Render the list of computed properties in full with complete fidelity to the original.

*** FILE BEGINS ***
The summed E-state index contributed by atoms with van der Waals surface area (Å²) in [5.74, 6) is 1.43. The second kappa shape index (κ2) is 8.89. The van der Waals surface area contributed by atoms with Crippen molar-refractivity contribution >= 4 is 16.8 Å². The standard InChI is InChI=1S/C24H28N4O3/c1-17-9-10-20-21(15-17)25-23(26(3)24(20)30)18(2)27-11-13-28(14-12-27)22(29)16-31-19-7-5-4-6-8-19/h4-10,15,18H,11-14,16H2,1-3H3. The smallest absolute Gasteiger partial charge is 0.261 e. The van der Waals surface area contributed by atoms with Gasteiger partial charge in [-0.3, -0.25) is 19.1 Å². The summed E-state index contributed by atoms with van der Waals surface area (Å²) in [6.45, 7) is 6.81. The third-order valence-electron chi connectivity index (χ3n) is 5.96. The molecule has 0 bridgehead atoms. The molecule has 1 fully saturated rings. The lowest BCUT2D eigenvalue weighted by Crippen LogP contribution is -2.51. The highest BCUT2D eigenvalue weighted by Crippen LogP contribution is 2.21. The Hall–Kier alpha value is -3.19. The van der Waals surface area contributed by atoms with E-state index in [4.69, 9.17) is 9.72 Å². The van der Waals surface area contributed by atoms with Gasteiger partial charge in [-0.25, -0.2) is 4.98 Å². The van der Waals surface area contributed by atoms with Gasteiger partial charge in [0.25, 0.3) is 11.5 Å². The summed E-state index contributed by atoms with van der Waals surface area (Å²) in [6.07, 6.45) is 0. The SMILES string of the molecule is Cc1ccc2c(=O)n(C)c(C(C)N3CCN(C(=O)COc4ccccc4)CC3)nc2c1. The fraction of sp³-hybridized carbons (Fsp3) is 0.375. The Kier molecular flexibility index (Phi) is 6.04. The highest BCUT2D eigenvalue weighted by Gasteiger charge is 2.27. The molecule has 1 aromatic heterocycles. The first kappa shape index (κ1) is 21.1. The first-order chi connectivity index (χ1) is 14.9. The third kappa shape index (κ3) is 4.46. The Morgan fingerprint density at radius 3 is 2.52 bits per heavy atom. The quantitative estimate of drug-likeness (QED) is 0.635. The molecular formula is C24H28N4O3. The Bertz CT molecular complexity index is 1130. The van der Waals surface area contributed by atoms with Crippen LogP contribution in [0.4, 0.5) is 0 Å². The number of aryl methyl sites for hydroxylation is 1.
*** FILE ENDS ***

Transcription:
The summed E-state index contributed by atoms with van der Waals surface area (Å²) in [5.74, 6) is 1.43. The second kappa shape index (κ2) is 8.89. The van der Waals surface area contributed by atoms with Crippen molar-refractivity contribution >= 4 is 16.8 Å². The standard InChI is InChI=1S/C24H28N4O3/c1-17-9-10-20-21(15-17)25-23(26(3)24(20)30)18(2)27-11-13-28(14-12-27)22(29)16-31-19-7-5-4-6-8-19/h4-10,15,18H,11-14,16H2,1-3H3. The smallest absolute Gasteiger partial charge is 0.261 e. The van der Waals surface area contributed by atoms with Gasteiger partial charge in [-0.3, -0.25) is 19.1 Å². The summed E-state index contributed by atoms with van der Waals surface area (Å²) in [6.45, 7) is 6.81. The third-order valence-electron chi connectivity index (χ3n) is 5.96. The molecule has 0 bridgehead atoms. The molecule has 1 fully saturated rings. The lowest BCUT2D eigenvalue weighted by Crippen LogP contribution is -2.51. The highest BCUT2D eigenvalue weighted by Crippen LogP contribution is 2.21. The Hall–Kier alpha value is -3.19. The van der Waals surface area contributed by atoms with E-state index in [4.69, 9.17) is 9.72 Å². The van der Waals surface area contributed by atoms with Gasteiger partial charge in [-0.25, -0.2) is 4.98 Å². The van der Waals surface area contributed by atoms with Gasteiger partial charge in [0.25, 0.3) is 11.5 Å². The summed E-state index contributed by atoms with van der Waals surface area (Å²) in [6.07, 6.45) is 0. The SMILES string of the molecule is Cc1ccc2c(=O)n(C)c(C(C)N3CCN(C(=O)COc4ccccc4)CC3)nc2c1. The fraction of sp³-hybridized carbons (Fsp3) is 0.375. The Kier molecular flexibility index (Phi) is 6.04. The highest BCUT2D eigenvalue weighted by Gasteiger charge is 2.27. The molecule has 1 aromatic heterocycles. The first kappa shape index (κ1) is 21.1. The first-order chi connectivity index (χ1) is 14.9. The third kappa shape index (κ3) is 4.46. The Morgan fingerprint density at radius 3 is 2.52 bits per heavy atom. The quantitative estimate of drug-likeness (QED) is 0.635. The molecular formula is C24H28N4O3. The Bertz CT molecular complexity index is 1130. The van der Waals surface area contributed by atoms with Crippen LogP contribution in [0.4, 0.5) is 0 Å². The number of aryl methyl sites for hydroxylation is 1.